What to Do After A Home Flood

Floods are a tragic natural disaster that could threaten any home owner. Whether it would be from ground water, rising rivers or oceans, or a home water system malfunction – there are some steps you should take after the flood to ensure the safety of you and your home.

Avoid Additional Risks

You should stay out of your home until it is safe to return. Structure damage such as warping, loosened or cracked foundation elements, holes and cracks pose as an extreme risk to anyone inside the home. If you suspect any damage to water, electric, sewer and gas lines – call the utility company to have a professional come out and inspect the property. You should also make note to disable any utility sources in your home. Turning off electrical and water sources in your home can potentially avoid additional damage and disaster if the systems are running on damaged lines.

Take as Many Photos as Possible

Your insurance company should be kept in mind as you process a flood and the damage done to your home. Fully documenting the damage for your insurer would be in your best interest – and this can be done through both photo and video. You should always make additional copies on either a cloud storage service or an external hard drive. By doing so, you could potentially get the most assistance and coverage from your insurance company possible.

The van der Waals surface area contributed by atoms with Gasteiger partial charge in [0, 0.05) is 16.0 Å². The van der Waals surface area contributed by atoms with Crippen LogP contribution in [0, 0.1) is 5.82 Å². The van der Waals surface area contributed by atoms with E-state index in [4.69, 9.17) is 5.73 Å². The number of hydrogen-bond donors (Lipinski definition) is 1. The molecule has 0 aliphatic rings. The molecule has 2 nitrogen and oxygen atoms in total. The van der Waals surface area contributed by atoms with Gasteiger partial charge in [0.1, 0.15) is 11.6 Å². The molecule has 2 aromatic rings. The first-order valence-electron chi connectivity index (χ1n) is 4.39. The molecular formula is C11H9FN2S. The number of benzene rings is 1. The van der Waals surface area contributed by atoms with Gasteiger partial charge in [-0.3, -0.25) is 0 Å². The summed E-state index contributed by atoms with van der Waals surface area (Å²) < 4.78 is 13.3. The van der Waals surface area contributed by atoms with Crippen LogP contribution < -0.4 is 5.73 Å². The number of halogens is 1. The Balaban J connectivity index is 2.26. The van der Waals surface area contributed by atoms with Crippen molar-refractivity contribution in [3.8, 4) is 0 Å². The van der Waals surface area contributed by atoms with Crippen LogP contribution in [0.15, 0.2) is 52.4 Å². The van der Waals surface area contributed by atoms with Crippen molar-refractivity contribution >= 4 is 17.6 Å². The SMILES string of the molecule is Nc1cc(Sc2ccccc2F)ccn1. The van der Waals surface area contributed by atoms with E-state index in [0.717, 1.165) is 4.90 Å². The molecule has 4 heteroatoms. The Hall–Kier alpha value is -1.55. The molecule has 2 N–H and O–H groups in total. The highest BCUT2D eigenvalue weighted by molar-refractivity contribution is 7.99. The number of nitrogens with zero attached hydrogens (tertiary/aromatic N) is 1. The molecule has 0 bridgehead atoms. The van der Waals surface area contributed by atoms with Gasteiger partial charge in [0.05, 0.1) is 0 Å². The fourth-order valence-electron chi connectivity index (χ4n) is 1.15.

Stay Cautious of Potential Contamination

It is very possible that as a result of the flood your home could have been contaminated by sewage or household chemicals. You should always wear hip high waterproof boots, rubber gloves and a face mask to avoid breathing in any debris. In addition, FEMA recommends boiling water until authorities have officially cleared your water’s health as healthy.

Secure Your Home

Your home will be fragile following a flood. You should take the necessary steps to remove any wet items and carpeting as mold will grow within 24-48 hours. In addition, you should cover up any broken windows or door frames – it is possible that looters could potentially try to enter the uninhabited property as well.